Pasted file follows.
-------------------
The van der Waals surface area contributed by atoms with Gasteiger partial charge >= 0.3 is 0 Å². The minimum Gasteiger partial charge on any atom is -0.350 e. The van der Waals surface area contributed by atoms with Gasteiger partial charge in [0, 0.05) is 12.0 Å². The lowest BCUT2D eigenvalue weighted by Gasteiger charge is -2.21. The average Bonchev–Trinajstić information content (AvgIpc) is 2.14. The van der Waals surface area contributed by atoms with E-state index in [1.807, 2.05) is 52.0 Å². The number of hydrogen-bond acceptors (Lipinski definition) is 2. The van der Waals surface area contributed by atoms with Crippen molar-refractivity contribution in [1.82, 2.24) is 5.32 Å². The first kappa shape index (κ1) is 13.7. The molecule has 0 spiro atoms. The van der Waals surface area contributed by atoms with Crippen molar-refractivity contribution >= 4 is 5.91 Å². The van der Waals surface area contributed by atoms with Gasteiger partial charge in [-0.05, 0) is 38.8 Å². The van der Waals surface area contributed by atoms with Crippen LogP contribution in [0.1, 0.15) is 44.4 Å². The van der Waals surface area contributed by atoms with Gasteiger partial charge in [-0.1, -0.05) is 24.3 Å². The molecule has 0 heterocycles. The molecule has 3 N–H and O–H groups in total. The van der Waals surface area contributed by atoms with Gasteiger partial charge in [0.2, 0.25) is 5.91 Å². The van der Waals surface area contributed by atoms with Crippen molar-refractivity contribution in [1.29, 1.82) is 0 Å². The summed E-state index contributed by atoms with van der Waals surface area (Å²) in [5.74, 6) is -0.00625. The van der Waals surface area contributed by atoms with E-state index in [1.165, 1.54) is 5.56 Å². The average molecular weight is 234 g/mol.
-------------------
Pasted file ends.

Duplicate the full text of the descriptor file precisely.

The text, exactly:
The van der Waals surface area contributed by atoms with Gasteiger partial charge >= 0.3 is 0 Å². The minimum Gasteiger partial charge on any atom is -0.350 e. The van der Waals surface area contributed by atoms with Gasteiger partial charge in [0, 0.05) is 12.0 Å². The lowest BCUT2D eigenvalue weighted by Gasteiger charge is -2.21. The average Bonchev–Trinajstić information content (AvgIpc) is 2.14. The van der Waals surface area contributed by atoms with E-state index in [1.807, 2.05) is 52.0 Å². The number of hydrogen-bond acceptors (Lipinski definition) is 2. The van der Waals surface area contributed by atoms with Crippen molar-refractivity contribution in [1.82, 2.24) is 5.32 Å². The first kappa shape index (κ1) is 13.7. The molecule has 0 spiro atoms. The van der Waals surface area contributed by atoms with Crippen molar-refractivity contribution >= 4 is 5.91 Å². The van der Waals surface area contributed by atoms with Gasteiger partial charge in [-0.05, 0) is 38.8 Å². The van der Waals surface area contributed by atoms with Crippen LogP contribution in [0.1, 0.15) is 44.4 Å². The van der Waals surface area contributed by atoms with Gasteiger partial charge in [-0.1, -0.05) is 24.3 Å². The molecule has 0 heterocycles. The molecule has 3 N–H and O–H groups in total. The van der Waals surface area contributed by atoms with Gasteiger partial charge in [0.2, 0.25) is 5.91 Å². The van der Waals surface area contributed by atoms with Crippen molar-refractivity contribution in [1.29, 1.82) is 0 Å². The summed E-state index contributed by atoms with van der Waals surface area (Å²) in [5.74, 6) is -0.00625. The van der Waals surface area contributed by atoms with E-state index in [1.165, 1.54) is 5.56 Å². The average molecular weight is 234 g/mol.